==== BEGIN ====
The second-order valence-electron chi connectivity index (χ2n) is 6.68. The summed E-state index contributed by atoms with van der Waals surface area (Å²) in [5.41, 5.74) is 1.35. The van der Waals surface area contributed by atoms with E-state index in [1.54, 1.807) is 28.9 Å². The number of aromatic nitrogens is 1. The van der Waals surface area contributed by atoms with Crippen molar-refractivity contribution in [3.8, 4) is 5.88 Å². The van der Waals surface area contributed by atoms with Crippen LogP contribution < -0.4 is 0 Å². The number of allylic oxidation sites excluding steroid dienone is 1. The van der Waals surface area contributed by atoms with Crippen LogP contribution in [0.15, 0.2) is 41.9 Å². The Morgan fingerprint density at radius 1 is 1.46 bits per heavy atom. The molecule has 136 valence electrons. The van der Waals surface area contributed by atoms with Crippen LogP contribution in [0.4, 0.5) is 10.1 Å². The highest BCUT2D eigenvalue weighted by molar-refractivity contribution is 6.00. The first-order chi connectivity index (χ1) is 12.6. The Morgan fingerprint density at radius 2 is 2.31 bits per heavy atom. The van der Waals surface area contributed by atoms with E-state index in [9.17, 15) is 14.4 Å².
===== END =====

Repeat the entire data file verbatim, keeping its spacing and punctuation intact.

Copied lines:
The second-order valence-electron chi connectivity index (χ2n) is 6.68. The summed E-state index contributed by atoms with van der Waals surface area (Å²) in [5.41, 5.74) is 1.35. The van der Waals surface area contributed by atoms with E-state index in [1.54, 1.807) is 28.9 Å². The number of aromatic nitrogens is 1. The van der Waals surface area contributed by atoms with Crippen molar-refractivity contribution in [3.8, 4) is 5.88 Å². The van der Waals surface area contributed by atoms with Crippen LogP contribution < -0.4 is 0 Å². The number of allylic oxidation sites excluding steroid dienone is 1. The van der Waals surface area contributed by atoms with Crippen LogP contribution in [0.15, 0.2) is 41.9 Å². The Morgan fingerprint density at radius 1 is 1.46 bits per heavy atom. The molecule has 136 valence electrons. The van der Waals surface area contributed by atoms with Crippen LogP contribution in [0.4, 0.5) is 10.1 Å². The highest BCUT2D eigenvalue weighted by molar-refractivity contribution is 6.00. The first-order chi connectivity index (χ1) is 12.6. The Morgan fingerprint density at radius 2 is 2.31 bits per heavy atom. The van der Waals surface area contributed by atoms with E-state index in [9.17, 15) is 14.4 Å².